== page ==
Since stars, including our sun, are basically large balls of mainly hydrogen gas, it only makes sense that stars are born out of loose clouds of hydrogen. All around our home Milky Way Galaxy there are gigantic hydrogen gas clouds, some trillions of miles in diameter.
It's the same story in many of the billions and billions of other galaxies that make up our known universe. These nebulae are the birthing grounds of hundreds and thousands of stars, many of which are born at nearly the same time in these giant stellar nurseries.
So how do these gigantic nebulae give birth to stars? Essentially it comes down to random motion and gravity. Either the gravitational influence from a passing star or group of stars, or the shock waves from an old exploding star in the distance stirs up the nebulae.
As this happens, random pockets of denser gas develop within the nebulae and a stellar birth gets cooking. Since these denser balls of hydrogen are more massive than the surrounding looser nebulae, they start acquiring more and more of a gravitational force that draws in more and more of the surrounding hydrogen. This makes these proto stars even more massive, giving them a stronger gravitational force that allows them to suck in even more of the surrounding gas. It's like a snowball rolling down a hill, becoming exponentially larger.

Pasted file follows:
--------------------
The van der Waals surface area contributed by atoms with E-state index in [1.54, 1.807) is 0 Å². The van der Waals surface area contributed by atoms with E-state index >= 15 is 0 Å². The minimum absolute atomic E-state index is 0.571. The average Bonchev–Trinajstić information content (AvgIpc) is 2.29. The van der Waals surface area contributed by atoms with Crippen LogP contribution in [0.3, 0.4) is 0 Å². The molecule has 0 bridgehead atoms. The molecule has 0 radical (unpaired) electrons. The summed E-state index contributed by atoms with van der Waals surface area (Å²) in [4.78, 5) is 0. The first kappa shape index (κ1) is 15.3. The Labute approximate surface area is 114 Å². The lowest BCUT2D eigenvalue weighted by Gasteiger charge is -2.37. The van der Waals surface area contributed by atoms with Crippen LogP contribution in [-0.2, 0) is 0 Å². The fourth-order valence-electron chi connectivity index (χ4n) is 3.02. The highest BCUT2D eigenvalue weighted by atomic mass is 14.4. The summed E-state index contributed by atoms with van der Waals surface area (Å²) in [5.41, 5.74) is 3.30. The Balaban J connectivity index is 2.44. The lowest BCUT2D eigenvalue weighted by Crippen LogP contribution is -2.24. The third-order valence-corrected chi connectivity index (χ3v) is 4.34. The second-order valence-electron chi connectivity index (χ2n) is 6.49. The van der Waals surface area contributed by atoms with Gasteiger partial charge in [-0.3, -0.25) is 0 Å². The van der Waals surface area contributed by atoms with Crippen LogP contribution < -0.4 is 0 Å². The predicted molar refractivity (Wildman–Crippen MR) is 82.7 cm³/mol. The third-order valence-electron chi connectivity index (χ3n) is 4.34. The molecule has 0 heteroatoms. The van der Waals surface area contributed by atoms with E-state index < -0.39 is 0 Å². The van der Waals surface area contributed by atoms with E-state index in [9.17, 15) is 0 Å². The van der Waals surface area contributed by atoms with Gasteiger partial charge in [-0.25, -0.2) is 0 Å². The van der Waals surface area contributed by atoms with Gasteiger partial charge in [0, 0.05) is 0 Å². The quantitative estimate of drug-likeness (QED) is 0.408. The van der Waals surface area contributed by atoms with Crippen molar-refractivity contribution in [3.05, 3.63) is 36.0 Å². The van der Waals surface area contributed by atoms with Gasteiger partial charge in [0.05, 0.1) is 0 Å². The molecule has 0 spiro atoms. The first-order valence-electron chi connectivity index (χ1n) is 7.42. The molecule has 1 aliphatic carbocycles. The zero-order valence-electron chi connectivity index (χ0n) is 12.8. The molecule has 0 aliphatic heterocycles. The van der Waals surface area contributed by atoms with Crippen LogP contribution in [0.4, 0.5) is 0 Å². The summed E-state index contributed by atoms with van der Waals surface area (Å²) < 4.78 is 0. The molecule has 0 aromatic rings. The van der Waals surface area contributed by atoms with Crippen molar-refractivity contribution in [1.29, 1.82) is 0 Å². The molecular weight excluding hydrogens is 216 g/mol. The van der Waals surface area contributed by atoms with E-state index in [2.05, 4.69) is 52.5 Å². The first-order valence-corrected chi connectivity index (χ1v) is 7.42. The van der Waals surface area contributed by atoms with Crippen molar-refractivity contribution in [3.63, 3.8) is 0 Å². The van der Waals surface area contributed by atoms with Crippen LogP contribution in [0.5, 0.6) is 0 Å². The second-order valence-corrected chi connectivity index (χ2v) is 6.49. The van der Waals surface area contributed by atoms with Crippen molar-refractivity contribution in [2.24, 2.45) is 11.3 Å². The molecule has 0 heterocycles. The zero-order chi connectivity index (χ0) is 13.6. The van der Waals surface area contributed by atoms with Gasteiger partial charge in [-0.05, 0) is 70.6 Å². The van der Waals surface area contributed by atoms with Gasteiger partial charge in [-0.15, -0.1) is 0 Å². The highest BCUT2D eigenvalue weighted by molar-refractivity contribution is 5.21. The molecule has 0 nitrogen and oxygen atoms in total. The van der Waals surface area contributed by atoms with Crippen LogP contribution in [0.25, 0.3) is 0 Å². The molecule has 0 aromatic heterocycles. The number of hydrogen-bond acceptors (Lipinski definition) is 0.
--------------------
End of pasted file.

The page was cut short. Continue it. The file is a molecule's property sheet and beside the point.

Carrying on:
If these balls of hydrogen gas continue to grow, many of them can become massive enough to become stars. They get "lit up" and start shining like stars when their nuclear fusion furnaces get going deep in their interiors.
That can't happen until the giant hydrogen gas ball becomes so massive that its own gravitational force starts to put a big squeeze on it. Because of this gravitational squeezing, all kinds of tremendous pressure starts building toward the center of the proto star. We're talking billions of pounds per square inch of gravitational pressure.
Just like a giant pressure cooker, this kind of pressure drives the temperature up in the core of the future star to millions of degrees. When a critical level of heat is built up in the proto star, the nuclear fusion furnace gets turned up and the star begins its life of shining.
Most of the time these large nebulae give birth to many stars. Stars usually start life with lots of brothers and sisters in what astronomers call open star clusters. Eventually these clusters are torn apart by the gravitational influence of other neighboring stars, but for millions of years "kid stars" hang together.
Next week in Starwatch I'll have more on the inner workings of nuclear fusion as hydrogen atoms fuse together to form heavier helium atoms with a byproduct of tremendous levels of light and energy.
This coming week, if you're an early riser, see if you can spot the bright planets Jupiter and Venus in the low eastern predawn twilight. Venus is the brighter of the two extremely low planets just above the east-northeast horizon. You'll really need a low flat horizon to see it. On Friday morning the waning crescent moon will be perched just to the upper right of Venus and Jupiter and should make a wonderful site as you start your day.
Mike Lynch is an astronomer and professional broadcast meteorologist for WCCO Radio in Minneapolis and is author of the book, "Washington Starwatch," available at bookstores. Check his website, www.lynchandthestars.com.
The Everett Astronomical Society: www.everettastro.org/.
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